Based on Ender's Game, is it right or wrong  to use children soldiers and why?Please use examples from the book. Please and thank you. =)  

2 Answers | Add Yours

clairewait's profile pic

clairewait | High School Teacher | (Level 1) Educator Emeritus

Posted on

There are several points of argument for both the affirmative and the negative sides of this debate.  For simplicities sake, I'll take the "in favor of" using children side.

In the context of the novel, it is really the only choice.  The science fiction nature of this novel necessarily separates it from our world today--and allows us to consider the events in the novel as realistic for the context in which they are presented.

Consider first the reasons children are selected for Battle School.  They are more moldable ("maleable" as Ender is called) and haven't created any bad habits yet.  They probably also tend to fight and work hard with less explanation, as adults tend to become more suspicious of authority and jaded by age.  Also, at this point in the future, the kids who are selected for battle school are genetically "weeded" (I don't want to say bred) to be geniuses.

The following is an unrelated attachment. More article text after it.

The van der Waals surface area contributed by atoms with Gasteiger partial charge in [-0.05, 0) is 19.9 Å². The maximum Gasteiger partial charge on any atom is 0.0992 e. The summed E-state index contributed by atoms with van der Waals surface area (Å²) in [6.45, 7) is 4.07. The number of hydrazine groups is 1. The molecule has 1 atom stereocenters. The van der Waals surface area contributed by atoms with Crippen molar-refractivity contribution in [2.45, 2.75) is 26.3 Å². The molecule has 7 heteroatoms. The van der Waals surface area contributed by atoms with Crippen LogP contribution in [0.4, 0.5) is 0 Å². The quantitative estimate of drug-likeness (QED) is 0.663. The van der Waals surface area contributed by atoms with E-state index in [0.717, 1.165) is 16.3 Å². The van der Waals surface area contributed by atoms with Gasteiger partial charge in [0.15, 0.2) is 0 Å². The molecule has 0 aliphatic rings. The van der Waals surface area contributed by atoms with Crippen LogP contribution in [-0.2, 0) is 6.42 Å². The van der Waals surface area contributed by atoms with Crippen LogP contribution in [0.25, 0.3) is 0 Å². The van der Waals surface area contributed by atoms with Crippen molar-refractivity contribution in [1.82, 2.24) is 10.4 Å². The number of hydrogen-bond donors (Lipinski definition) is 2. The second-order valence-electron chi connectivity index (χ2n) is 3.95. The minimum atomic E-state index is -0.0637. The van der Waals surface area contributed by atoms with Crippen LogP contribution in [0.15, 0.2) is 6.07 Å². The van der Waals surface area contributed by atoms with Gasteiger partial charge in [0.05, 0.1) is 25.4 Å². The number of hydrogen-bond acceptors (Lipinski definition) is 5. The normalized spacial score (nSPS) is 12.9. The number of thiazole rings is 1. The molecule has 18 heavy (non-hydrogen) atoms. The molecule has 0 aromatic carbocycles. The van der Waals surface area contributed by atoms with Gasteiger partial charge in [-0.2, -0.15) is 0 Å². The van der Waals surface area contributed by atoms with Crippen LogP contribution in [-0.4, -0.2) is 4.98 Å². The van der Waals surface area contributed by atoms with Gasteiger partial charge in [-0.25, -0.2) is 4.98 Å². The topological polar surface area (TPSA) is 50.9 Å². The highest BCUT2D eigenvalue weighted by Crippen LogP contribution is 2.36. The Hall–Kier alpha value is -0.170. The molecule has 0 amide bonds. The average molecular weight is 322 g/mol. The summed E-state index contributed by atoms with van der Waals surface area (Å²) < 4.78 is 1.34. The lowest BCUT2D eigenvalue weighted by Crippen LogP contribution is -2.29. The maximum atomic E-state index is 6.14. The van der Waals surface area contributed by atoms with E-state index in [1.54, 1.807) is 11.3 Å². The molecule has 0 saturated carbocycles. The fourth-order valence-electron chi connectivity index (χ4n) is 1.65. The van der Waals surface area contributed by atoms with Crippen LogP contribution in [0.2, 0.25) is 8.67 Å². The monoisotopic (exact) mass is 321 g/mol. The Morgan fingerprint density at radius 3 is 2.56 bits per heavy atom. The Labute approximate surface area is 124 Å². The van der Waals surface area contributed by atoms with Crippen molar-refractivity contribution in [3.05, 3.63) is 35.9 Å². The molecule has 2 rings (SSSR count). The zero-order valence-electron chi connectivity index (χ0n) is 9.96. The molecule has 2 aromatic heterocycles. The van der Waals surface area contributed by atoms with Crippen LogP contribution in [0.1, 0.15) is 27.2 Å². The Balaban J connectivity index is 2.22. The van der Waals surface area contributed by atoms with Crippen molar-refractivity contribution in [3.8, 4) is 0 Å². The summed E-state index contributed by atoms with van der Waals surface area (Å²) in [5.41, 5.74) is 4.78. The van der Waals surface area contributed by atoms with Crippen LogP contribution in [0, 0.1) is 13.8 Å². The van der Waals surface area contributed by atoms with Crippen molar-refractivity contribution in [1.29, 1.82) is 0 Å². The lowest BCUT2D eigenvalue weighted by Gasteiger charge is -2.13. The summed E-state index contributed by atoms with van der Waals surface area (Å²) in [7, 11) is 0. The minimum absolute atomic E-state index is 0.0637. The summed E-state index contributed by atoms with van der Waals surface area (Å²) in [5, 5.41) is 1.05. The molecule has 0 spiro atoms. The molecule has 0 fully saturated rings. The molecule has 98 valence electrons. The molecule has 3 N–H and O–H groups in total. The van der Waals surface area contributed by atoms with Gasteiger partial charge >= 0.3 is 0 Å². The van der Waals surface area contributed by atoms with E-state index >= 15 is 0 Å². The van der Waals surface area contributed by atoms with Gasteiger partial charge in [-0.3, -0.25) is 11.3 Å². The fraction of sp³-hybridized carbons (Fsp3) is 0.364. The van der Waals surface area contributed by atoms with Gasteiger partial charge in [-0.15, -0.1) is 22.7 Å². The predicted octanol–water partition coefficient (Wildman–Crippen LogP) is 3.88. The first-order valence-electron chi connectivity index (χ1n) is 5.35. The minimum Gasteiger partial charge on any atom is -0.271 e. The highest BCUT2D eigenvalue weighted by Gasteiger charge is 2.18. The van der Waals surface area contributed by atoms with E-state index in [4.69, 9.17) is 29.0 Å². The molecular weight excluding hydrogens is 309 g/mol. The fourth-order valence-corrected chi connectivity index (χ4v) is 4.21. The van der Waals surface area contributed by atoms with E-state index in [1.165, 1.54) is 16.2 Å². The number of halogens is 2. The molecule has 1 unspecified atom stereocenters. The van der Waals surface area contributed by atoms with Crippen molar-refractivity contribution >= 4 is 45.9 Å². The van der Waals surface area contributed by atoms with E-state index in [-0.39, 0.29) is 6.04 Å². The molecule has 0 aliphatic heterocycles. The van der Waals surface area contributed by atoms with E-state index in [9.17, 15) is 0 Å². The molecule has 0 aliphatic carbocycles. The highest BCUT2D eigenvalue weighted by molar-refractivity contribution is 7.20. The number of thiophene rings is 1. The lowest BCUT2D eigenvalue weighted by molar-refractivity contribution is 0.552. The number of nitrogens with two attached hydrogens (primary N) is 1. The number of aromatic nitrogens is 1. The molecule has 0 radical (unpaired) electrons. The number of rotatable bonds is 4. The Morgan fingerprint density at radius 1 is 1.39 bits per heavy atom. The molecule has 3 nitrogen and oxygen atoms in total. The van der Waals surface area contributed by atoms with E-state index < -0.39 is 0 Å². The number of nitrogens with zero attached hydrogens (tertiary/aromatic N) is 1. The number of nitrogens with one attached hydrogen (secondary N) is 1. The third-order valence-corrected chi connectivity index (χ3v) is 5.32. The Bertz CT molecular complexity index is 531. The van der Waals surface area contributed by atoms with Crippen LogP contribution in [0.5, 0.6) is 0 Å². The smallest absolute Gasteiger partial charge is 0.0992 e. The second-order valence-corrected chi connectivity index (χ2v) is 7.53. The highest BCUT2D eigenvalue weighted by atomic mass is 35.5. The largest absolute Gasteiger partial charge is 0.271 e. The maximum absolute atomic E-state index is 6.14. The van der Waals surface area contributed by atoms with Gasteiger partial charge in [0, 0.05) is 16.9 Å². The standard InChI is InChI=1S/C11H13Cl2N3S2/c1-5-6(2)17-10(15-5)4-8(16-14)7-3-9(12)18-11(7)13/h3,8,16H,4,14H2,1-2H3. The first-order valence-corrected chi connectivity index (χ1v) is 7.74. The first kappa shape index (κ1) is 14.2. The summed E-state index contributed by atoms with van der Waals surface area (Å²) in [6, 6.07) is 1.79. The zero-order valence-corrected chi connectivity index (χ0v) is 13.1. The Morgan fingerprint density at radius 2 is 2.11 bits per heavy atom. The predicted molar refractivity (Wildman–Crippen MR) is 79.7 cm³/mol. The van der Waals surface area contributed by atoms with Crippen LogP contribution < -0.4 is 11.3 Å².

The last point I'd make in favor of it being okay for children to be soldiers is that they don't actually fight in the real war.  They are not at risk of dying.  They are merely playing "games" on the simulator, completely ignorant of the reality of what is going on.  Again, this was necessary to get them to take the kind of risks that Ender took.  Had he known actual humans were out there--he would not have taken the necessary risks to win the war.  An adult might not have been quite as persuaded by the aspect that this was all a bunch of "games" done in the name of training.

ninjasquirrelly's profile pic

ninjasquirrelly | Student, Grade 10 | (Level 1) Honors

Posted on

well since they used a computer-based program to "move" the fleet to destroy the aliens(or whatever they are called[i forgot]) i think it would be appropriate. no children harmed due to actual combat. i think.

We’ve answered 318,980 questions. We can answer yours, too.

Ask a question